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School of Geography

Case Study Cities - Turin

Turin

Leverhulme case study - Turin

Turin is a city with around one million inhabitants in the North-West of Italy. Until the 1990s, Turin’s economy was largely based on the manufacturing sector, particularly the automotive industry. In the Twentieth Century the city has been viewed as a paradigmatic one-company town due to the presence of Fiat (the Fiat acronym itself stands for Fiat Automobili Italia Torino), one of the main carmakers in Western Europe, which attracted increasing numbers of domestic migrants during the 1950s and the 1960s.

Following the process of deindustrialisation in the 1970s and the 1980s, the city underwent a shift towards a more service-oriented economy, even though the manufacturing sector has continued to play a strong role in the local labour market. In the late 1990s, the nomination as the hosting city for the Winter Olympics of 2006 radically changed the city’s trajectory, as local politico-economic elites started experimenting with the restructuring of urban governance structures and mechanisms along entrepreneurial lines. Turin thus played a pioneering role in Italy as a city devising for the first time a strategic, entrepreneurial approach to urban planning and governance. In this context, at the South-European scale the city has been frequently compared with Barcelona, as both cities have been hosting Olympic games and have been committing to strategic planning.

In Turin, the Winter Olympic Games in 2006 were a largely successful event, in terms of improvement of the city’s image and generation of a renewed sense of civic pride. However, in subsequent years the city and the regional governments have been heavily hit by the fiscal consolidation imperatives and the related austerity policies imposed by the EU’s Stability and Growth Pact, which was reformed in 2011 in order to deal with the consequences of the sovereign debt crisis particularly affecting the South-European countries, including Italy. The restructuring processes affecting the manufacturing and retailing sectors caused by the global crisis have also led to the rise of an unprecedented manifestation of social unrest in December 2013, at least since the the so-called Hot Autumn movement in July 1969, when Turin witnessed violent clashes between workers and the police. This time an heterogeneous multitude of workers, street vendors, retailers, unemployed young people has taken the lead in a self-organised strike that has suspended the vast majority of economic activities in Turin for three days, giving rise also to riots in Piazza Castello, the city’s most famous square. In those days, other Italian cities witnessed similar protests but Turin has been the one showing the strongest social tensions. Since then, within the wider public Turin has been the Italian city typically associated with the economic crisis, despite its location in the relatively more prosperous North. Already in the previous months, however, there had been recurring news in the national newspapers and on television reporting the effects of the crisis on the retail sector, referring to Turin as a paradigmatic case.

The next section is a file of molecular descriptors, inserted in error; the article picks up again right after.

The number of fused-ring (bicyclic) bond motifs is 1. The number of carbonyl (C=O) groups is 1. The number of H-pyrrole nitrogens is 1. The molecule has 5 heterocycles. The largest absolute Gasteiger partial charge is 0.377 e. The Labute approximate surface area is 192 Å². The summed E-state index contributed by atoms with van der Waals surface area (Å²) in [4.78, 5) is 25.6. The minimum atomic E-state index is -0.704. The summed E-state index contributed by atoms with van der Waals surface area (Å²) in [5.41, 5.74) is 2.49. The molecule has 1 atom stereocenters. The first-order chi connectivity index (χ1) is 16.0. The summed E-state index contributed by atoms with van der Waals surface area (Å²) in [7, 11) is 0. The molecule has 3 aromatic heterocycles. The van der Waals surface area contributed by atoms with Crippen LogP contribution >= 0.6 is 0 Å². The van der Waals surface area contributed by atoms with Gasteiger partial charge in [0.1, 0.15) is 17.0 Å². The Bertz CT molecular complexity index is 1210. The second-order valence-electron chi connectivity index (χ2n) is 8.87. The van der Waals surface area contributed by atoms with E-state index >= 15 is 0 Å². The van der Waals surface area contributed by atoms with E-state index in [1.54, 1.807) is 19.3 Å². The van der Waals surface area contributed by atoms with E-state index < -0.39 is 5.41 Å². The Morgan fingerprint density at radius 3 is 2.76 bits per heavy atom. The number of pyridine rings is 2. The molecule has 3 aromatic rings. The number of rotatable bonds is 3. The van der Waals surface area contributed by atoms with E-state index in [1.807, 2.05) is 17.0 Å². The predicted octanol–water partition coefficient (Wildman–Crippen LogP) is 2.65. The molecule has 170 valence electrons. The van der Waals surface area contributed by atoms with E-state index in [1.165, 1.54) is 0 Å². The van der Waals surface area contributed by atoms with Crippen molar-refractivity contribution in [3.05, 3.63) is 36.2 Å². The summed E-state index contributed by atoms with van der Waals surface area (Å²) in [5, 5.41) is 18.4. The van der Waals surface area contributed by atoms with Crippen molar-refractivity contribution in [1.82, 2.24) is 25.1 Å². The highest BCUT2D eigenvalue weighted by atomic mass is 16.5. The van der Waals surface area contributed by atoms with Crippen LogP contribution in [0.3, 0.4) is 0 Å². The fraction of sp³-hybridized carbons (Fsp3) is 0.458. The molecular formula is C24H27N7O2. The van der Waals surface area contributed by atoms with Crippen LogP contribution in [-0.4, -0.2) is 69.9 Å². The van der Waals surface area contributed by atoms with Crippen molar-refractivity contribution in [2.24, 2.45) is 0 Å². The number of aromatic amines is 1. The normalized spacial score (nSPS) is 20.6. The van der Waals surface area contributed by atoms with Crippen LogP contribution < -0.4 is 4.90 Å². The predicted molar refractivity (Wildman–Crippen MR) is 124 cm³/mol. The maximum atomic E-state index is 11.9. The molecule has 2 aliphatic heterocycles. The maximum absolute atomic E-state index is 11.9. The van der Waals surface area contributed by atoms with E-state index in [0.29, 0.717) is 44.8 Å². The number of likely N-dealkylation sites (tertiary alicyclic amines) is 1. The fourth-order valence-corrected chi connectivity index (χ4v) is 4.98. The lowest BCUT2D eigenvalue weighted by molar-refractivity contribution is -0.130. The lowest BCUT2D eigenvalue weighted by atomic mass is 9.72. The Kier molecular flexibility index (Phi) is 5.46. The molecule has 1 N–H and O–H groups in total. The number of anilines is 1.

Local politico-economic elites have tried to react to this situation, by committing to the search for novel strategies of economic regeneration. In particular, the local government and a number of auxiliary institutions have been in the forefront of smart city politics in Italy, which shows how urban environments are persistently seen as sources of economic experimentation and social innovation even under particularly adverse conditions of austerity and prolonged recession.